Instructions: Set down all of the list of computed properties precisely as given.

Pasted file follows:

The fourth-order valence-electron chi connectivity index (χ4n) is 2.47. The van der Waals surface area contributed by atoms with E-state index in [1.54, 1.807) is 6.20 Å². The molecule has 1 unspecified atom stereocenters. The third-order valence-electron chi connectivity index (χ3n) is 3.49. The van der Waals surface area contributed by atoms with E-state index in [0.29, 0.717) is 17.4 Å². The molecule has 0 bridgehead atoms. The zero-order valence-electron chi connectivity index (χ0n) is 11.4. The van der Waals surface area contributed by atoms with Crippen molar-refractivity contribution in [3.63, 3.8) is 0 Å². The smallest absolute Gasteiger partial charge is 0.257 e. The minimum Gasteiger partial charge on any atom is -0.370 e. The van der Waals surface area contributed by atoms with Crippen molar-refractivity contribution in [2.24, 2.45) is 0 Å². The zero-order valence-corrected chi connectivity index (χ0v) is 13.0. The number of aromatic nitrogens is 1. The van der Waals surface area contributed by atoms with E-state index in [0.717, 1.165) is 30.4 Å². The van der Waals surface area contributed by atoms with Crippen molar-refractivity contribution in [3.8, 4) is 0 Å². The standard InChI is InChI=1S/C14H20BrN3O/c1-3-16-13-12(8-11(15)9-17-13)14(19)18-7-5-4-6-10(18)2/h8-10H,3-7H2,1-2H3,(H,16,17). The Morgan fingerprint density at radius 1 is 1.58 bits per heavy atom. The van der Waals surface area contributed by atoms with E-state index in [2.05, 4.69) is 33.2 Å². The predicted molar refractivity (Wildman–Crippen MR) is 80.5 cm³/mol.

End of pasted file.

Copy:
The fourth-order valence-electron chi connectivity index (χ4n) is 2.47. The van der Waals surface area contributed by atoms with E-state index in [1.54, 1.807) is 6.20 Å². The molecule has 1 unspecified atom stereocenters. The third-order valence-electron chi connectivity index (χ3n) is 3.49. The van der Waals surface area contributed by atoms with E-state index in [0.29, 0.717) is 17.4 Å². The molecule has 0 bridgehead atoms. The zero-order valence-electron chi connectivity index (χ0n) is 11.4. The van der Waals surface area contributed by atoms with Crippen molar-refractivity contribution in [3.63, 3.8) is 0 Å². The smallest absolute Gasteiger partial charge is 0.257 e. The minimum Gasteiger partial charge on any atom is -0.370 e. The van der Waals surface area contributed by atoms with Crippen molar-refractivity contribution in [2.24, 2.45) is 0 Å². The zero-order valence-corrected chi connectivity index (χ0v) is 13.0. The number of aromatic nitrogens is 1. The van der Waals surface area contributed by atoms with E-state index in [0.717, 1.165) is 30.4 Å². The van der Waals surface area contributed by atoms with Crippen molar-refractivity contribution in [3.8, 4) is 0 Å². The standard InChI is InChI=1S/C14H20BrN3O/c1-3-16-13-12(8-11(15)9-17-13)14(19)18-7-5-4-6-10(18)2/h8-10H,3-7H2,1-2H3,(H,16,17). The Morgan fingerprint density at radius 1 is 1.58 bits per heavy atom. The van der Waals surface area contributed by atoms with E-state index in [2.05, 4.69) is 33.2 Å². The predicted molar refractivity (Wildman–Crippen MR) is 80.5 cm³/mol.